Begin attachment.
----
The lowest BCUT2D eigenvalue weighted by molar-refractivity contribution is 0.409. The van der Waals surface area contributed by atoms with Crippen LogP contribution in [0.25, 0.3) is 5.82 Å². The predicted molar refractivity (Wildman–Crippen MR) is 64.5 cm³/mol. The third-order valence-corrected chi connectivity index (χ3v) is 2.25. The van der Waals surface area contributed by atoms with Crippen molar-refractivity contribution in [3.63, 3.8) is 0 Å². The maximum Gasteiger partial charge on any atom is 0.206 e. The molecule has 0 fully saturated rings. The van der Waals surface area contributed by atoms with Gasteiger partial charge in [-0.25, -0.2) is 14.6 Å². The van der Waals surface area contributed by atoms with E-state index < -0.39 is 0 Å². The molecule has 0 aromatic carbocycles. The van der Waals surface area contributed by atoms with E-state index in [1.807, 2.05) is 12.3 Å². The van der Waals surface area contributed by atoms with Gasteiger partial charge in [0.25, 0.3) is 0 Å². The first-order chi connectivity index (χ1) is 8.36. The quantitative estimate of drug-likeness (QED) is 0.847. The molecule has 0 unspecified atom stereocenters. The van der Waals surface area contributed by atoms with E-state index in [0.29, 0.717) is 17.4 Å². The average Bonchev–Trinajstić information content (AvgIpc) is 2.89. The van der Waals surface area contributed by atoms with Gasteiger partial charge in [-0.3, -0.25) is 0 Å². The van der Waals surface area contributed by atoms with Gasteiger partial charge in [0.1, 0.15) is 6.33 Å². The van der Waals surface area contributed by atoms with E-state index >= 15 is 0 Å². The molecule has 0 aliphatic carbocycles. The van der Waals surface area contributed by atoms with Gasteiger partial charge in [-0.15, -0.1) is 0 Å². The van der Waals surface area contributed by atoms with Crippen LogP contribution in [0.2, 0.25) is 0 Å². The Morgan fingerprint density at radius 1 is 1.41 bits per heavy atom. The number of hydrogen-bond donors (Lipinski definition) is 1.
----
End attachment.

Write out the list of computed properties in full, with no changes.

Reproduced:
The lowest BCUT2D eigenvalue weighted by molar-refractivity contribution is 0.409. The van der Waals surface area contributed by atoms with Crippen LogP contribution in [0.25, 0.3) is 5.82 Å². The predicted molar refractivity (Wildman–Crippen MR) is 64.5 cm³/mol. The third-order valence-corrected chi connectivity index (χ3v) is 2.25. The van der Waals surface area contributed by atoms with Crippen molar-refractivity contribution in [3.63, 3.8) is 0 Å². The maximum Gasteiger partial charge on any atom is 0.206 e. The molecule has 0 fully saturated rings. The van der Waals surface area contributed by atoms with Gasteiger partial charge in [-0.25, -0.2) is 14.6 Å². The van der Waals surface area contributed by atoms with E-state index < -0.39 is 0 Å². The molecule has 0 aromatic carbocycles. The van der Waals surface area contributed by atoms with E-state index in [1.807, 2.05) is 12.3 Å². The van der Waals surface area contributed by atoms with Gasteiger partial charge in [0.25, 0.3) is 0 Å². The first-order chi connectivity index (χ1) is 8.36. The quantitative estimate of drug-likeness (QED) is 0.847. The molecule has 0 unspecified atom stereocenters. The van der Waals surface area contributed by atoms with E-state index in [0.29, 0.717) is 17.4 Å². The average Bonchev–Trinajstić information content (AvgIpc) is 2.89. The van der Waals surface area contributed by atoms with Gasteiger partial charge in [-0.3, -0.25) is 0 Å². The van der Waals surface area contributed by atoms with Gasteiger partial charge in [0.1, 0.15) is 6.33 Å². The van der Waals surface area contributed by atoms with E-state index >= 15 is 0 Å². The molecule has 0 aliphatic carbocycles. The van der Waals surface area contributed by atoms with Gasteiger partial charge in [-0.15, -0.1) is 0 Å². The van der Waals surface area contributed by atoms with Crippen LogP contribution in [0.2, 0.25) is 0 Å². The Morgan fingerprint density at radius 1 is 1.41 bits per heavy atom. The number of hydrogen-bond donors (Lipinski definition) is 1.